The connection is the same for the author. Someone slaved over that book, loved and hated it in turns. It’s someone’s brainchild, maybe their proudest moment. Whether or not that should matter to the reader is up for debate, since to an extent authors let go of their books when they’re released out into the world, but it’s relevant when talking about value and cost and therefore someone’s (at least partial) livelihood. As an author, watching books sell for 99 cents all the time, in a you-get-what-you-pay-for world, is difficult. People with much louder voices than mine have discussed at length the idea that cheapness = bad quality, and that buyers will question whether a book being sold for a buck is worth reading to begin with. Sure, it’s great when things go on sale and become affordable to people who might not be able to pay full price, but it’s also one more thing, when done en masse, that devalues the written word.

It’s not the only thing.

The internet itself is the biggest culprit here. Anyone can–and should–write whatever they want online. News is available constantly, just hit the refresh button. Even if I limited my blog reading strictly to the things I’m interested in, I’d need 48 hours in every day and the ability to survive on no food or sleep just to read them all. The problem, (other than that 48-hour days seem in short supply) is that a wealth of anything drives down the market value for everything in that category, including information. And at this point, we’re used to reading for free–on our computers, our phones, at home and at work.

This creates a strange situation in which the internet, which is almost totally responsible for e-books and certainly responsible for their explosion, is also the biggest threat to reading for pleasure at all. What’s the point, and is there even time?

Please, for the love of everything sacred, make the time. And pay the price.

I’m not only saying that as an author, though it’s true that I really want people to buy my book when it comes out. I’m saying it because although the reading (and writing and publishing) landscape has changed, books are our future and our history. The price, whatever it is, isn’t for the copy of Harry Potter on the shelf–it’s for the memory of reading it for the first time. In the case of almost every other author in the world, it’s for the possibility that the author will write another book you’ll hopefully love.

My final point is one that occurred to me in a jet lagged haze but might be the most important of all: Maybe we like the intangibility. Not because it’s portable or uncomplicated, but because fewer and fewer people are going into bookstores and plunking $20s down on the counter. To accept that e-books are “real” and as worthy of protection from piracy and wacky pricing as physical books is also to accept that in pressing that easy one-click button to hit up our already-stored credit card, we paid real money for them.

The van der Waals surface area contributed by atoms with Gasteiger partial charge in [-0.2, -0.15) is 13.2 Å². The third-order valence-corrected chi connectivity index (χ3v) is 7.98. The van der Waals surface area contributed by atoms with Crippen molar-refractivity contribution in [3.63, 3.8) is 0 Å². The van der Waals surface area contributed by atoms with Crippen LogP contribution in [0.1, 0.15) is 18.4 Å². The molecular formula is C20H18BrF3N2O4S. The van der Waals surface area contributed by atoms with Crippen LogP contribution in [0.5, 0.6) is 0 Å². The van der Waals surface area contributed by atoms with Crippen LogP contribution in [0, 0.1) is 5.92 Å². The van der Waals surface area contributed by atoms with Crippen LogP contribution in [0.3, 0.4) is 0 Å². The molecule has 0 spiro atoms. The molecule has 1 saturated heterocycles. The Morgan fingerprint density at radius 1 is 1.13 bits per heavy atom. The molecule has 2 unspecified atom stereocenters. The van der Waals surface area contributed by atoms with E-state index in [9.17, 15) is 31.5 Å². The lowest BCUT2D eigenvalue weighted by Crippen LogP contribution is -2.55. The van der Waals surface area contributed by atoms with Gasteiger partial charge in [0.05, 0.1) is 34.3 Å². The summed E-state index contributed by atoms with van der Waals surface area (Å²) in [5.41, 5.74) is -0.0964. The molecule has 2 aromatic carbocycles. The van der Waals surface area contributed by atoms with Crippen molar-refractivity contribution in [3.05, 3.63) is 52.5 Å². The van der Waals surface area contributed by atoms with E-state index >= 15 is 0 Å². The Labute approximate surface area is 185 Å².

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Posted by on August 31, 2012 in Uncategorized


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Female writers and YA fiction: a rant

Two blog posts in a week. Wow.

This one is actually at the suggestion of my agent, who, among several others in my Twitter feed, tweeted a link to an article in The Atlantic that went up a few days ago. I read it and promptly messaged him to say exactly why I have a problem with it.

The article, titled “Why Do Female Authors Dominate Young Adult Fiction?” tries to answer that question, and it makes some valid, well-written points. In fact, I don’t so much argue with the largely-supportive-of-women content of the article (I do a little, but more on that in a minute) as I object to it as the latest in a long line of opinions on YA authors, whether adults should read their work, and whether “good” should be a relative term when applied to books written for anyone not old enough to vote.

It’s undeniably true that there are more female authors writing for young adults than there are male ones, no arguments there. My issue is that the very existence of articles like this, especially the ones with slightly combative titles, seems to blame women for being women and wanting to write at the same time. Any given author who has a book (or many) in a bookstore, is on the road to publication, or is in the bizarre heaven-hell mix of the first draft stage decided only one thing: that they had a story to tell. That’s it. I didn’t decide to be a female writer, I’m a chick who wrote a YA book. It’s not my fault – or that of any of my peers – that almost everyone else who made the same choice is a woman, too.

We didn’t all get together in a big convention room and decide to stage a mass takeover, is what I’m saying. I guarantee the first steps of our respective journeys were, in the majority of cases, decidedly lonelier. A late night, a glowing computer screen, a character who wouldn’t shut up. Maybe a few perplexed but supportive friends.

Gender equality, or lack thereof, and its many ramifications is an important discussion in any field, and as a rule I support that dialogue, but are mentions of “dominance” really fitting here? Is referencing another article, in which the writer theorizes that YA is popular because the plots are simplistic – a point so insulting to both authors and readers I hardly know where to start – the best way to (ostensibly) support female writers? Is continuing to somehow try to justify the explosion of the YA market actually helping anyone? Or does it just serve to make YA the Lady Gaga of literature: Undeniably talented, wildly successful, but divisive and excused as merely a fascinating freak show by detractors? Pick any genre you want, there are terrible adult books that slot neatly into it, and yet those markets are being picked apart for scraps far less. Is this where I make the point that those are mostly written by men? Because I don’t really want to. To me, a good book is a good book, a bad one is a bad one.

Even if the above does illustrate the best way to have the gender debate, I still think the article’s author missed, in opting for nostalgia over science (a split which itself feels very feminine/masculine), what is perhaps a crucial point: that women remember more than men. Faces, emotions, everyday events…we remember more, both differently and more specifically. And so, 10, 15, 20 years later, we are more likely to recall our teen years in a vivid way than men, rendering clearer on the page what is clearer in our heads. It’s worth noting that neither The Atlantic nor any of the other many articles on the subject give statistics on attempts at writing YA fiction, only stats on the ones who did it well enough to be picked up by a traditional publisher. Maybe we’re not doing it more, we’re just doing it better. I really don’t know.